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UK Mid-market private equity deal analysis 2019

UK Mid-market private equity deal analysis 2019

UK Mid-market private equity deal analysis 2019

UK Private Equity deal volume has fallen to the lowest level in five years, as heightened economic and geopolitical uncertainty gripped the market. There were 978 PE deals in the UK during 2019. All UK PE deal volumes were down by 19.0% and deal values fell by 18.9%.

Key findings – 2019 Mid-market PE activity in the UK

  • Mid-market PE also saw a drop in volumes of 14.6% Whilst overall PE volumes and value are down, mid-market PE values remained very resilient in 2019 with values up 4.3% to £39.9 billion, the highest in five years. Multiples in the mid-market remained steady at 11.6x earnings in 2019, slightly down from 11.9x in 2018 but much stronger than the wider M&A market where multiples were 8.5x earnings in 2019, suggesting mid-market private equity funds are now confident to focus on larger deals.
  • The rise of Public to Private transaction. While bolt-on transactions continue to play an important role in deal flow, accounting for 56% of all mid-market PE deals, 2019 was another strong year for public-to-private deals. There remains a number of ‘unloved’ – and often undervalued – mid-market companies on the public markets. As a result, there are a number of public companies with market values tracking behind those of their peers, with a share price which is occasionally unresponsive to favourable news or performance. On the flip side, there are PE funds holding a significant amount of dry powder, and who continue to face stiff competition for privately-owned assets. This means many funds are now looking more seriously at these ‘forgotten’ public companies as platform or bolt-on acquisitions.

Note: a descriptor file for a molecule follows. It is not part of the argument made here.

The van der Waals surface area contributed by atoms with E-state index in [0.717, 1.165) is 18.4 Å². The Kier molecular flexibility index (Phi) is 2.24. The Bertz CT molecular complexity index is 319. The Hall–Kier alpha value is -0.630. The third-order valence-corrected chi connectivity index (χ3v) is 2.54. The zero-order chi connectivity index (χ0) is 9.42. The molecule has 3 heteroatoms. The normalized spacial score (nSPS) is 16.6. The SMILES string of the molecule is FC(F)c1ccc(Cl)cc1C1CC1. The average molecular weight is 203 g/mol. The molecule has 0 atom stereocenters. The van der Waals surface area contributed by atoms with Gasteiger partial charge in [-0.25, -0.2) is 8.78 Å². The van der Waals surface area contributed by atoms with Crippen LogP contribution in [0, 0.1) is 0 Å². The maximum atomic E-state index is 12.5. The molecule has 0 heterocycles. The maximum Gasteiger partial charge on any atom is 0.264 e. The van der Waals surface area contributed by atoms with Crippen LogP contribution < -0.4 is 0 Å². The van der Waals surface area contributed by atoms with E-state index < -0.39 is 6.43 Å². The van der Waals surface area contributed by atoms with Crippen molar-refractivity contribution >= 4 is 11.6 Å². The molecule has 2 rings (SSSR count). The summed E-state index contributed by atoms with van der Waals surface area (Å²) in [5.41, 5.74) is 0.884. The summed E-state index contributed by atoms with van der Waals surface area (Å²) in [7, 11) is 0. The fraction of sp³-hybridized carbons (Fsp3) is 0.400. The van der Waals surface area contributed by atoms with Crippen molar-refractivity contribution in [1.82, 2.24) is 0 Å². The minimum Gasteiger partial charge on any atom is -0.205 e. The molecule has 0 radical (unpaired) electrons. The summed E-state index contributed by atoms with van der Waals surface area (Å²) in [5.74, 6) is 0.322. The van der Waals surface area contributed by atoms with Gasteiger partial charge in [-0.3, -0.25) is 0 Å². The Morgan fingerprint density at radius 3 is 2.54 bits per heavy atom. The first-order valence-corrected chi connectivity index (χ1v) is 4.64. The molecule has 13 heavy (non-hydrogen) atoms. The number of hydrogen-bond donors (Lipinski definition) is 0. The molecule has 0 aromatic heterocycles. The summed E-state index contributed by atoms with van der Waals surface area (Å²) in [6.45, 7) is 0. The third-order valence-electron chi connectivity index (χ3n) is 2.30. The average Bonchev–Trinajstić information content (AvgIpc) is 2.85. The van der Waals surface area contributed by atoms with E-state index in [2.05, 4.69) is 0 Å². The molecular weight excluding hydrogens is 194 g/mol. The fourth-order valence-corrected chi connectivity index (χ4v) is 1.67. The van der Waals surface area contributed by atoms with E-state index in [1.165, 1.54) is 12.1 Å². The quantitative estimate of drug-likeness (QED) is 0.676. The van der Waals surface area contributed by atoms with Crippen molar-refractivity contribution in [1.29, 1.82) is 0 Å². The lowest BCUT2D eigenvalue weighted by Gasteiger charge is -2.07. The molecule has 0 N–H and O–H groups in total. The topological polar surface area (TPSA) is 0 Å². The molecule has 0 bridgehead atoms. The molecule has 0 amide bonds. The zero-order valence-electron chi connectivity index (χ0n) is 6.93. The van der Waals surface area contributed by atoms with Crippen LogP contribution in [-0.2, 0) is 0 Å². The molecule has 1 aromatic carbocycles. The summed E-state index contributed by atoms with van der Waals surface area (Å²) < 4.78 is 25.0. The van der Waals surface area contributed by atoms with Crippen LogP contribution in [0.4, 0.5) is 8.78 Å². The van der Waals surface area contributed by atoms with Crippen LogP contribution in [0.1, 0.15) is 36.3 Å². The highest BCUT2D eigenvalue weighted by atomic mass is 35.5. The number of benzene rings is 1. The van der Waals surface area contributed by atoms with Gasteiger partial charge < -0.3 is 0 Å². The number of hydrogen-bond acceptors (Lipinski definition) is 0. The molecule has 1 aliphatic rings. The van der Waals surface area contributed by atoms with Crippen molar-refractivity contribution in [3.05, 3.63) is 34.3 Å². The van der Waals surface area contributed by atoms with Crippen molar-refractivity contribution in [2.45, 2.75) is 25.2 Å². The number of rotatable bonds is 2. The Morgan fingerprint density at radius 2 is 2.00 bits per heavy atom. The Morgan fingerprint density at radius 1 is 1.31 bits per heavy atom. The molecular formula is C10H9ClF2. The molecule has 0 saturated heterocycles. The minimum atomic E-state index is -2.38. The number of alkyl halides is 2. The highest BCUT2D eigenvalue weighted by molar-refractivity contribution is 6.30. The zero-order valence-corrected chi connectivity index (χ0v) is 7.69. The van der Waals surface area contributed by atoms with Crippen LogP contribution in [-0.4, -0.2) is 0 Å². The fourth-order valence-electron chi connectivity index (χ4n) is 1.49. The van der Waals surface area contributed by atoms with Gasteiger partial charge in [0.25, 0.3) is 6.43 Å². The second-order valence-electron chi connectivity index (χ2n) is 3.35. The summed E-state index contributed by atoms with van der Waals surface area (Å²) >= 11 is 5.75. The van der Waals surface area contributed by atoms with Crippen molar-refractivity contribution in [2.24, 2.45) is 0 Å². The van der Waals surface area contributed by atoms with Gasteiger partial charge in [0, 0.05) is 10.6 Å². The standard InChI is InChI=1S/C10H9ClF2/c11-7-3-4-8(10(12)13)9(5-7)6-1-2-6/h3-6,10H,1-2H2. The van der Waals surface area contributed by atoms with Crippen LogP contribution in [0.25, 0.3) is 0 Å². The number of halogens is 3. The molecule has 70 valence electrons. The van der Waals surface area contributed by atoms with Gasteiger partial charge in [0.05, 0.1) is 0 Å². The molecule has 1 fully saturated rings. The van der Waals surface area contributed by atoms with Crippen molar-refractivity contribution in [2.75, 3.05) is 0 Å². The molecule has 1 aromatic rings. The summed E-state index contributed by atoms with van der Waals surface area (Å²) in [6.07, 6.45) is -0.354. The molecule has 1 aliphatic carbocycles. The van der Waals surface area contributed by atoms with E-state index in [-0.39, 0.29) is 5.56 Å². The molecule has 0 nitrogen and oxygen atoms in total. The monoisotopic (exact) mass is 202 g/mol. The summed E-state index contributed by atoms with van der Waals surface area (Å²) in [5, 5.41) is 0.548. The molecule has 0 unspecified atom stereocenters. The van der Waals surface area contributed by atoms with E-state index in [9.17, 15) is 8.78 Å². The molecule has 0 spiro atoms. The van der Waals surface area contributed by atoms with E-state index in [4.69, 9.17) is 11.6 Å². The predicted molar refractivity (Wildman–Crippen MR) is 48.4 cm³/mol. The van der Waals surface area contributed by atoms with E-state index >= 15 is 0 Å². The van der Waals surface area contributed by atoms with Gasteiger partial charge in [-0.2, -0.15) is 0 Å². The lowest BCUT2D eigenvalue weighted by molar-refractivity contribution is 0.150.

• Mid-market exits on the wane - Just as inward PE activity declined, PE exit volumes have also been steadily falling over the last few years, largely driven by persistent political and economic uncertainty. Indeed, there were only 138 mid-market PE exits in 2019, down by more than a third (34.3%) on the previous year. While any prolonged continuation of this trend may start to prompt cause for concern, it is anticipated that exits could bounce back in 2020, given the pent-up demand among investors to exit investments that they’ve held onto for longer than originally desired.
  • Looking ahead to 2020 - After a long period clouded by so much uncertainty, the December General Election at least provided the market with a degree of clarity, and the early signs are there that this may stimulate a resurgence of PE-related activity across the UK - at least in the short to medium term. Yet despite a burst of new year optimism, there is nevertheless a recognition that trading conditions remain fragile, and we have now left the European Union, there remains a lack of clarity around our future trading relationships once the Brexit transition period expires at the end of the year.

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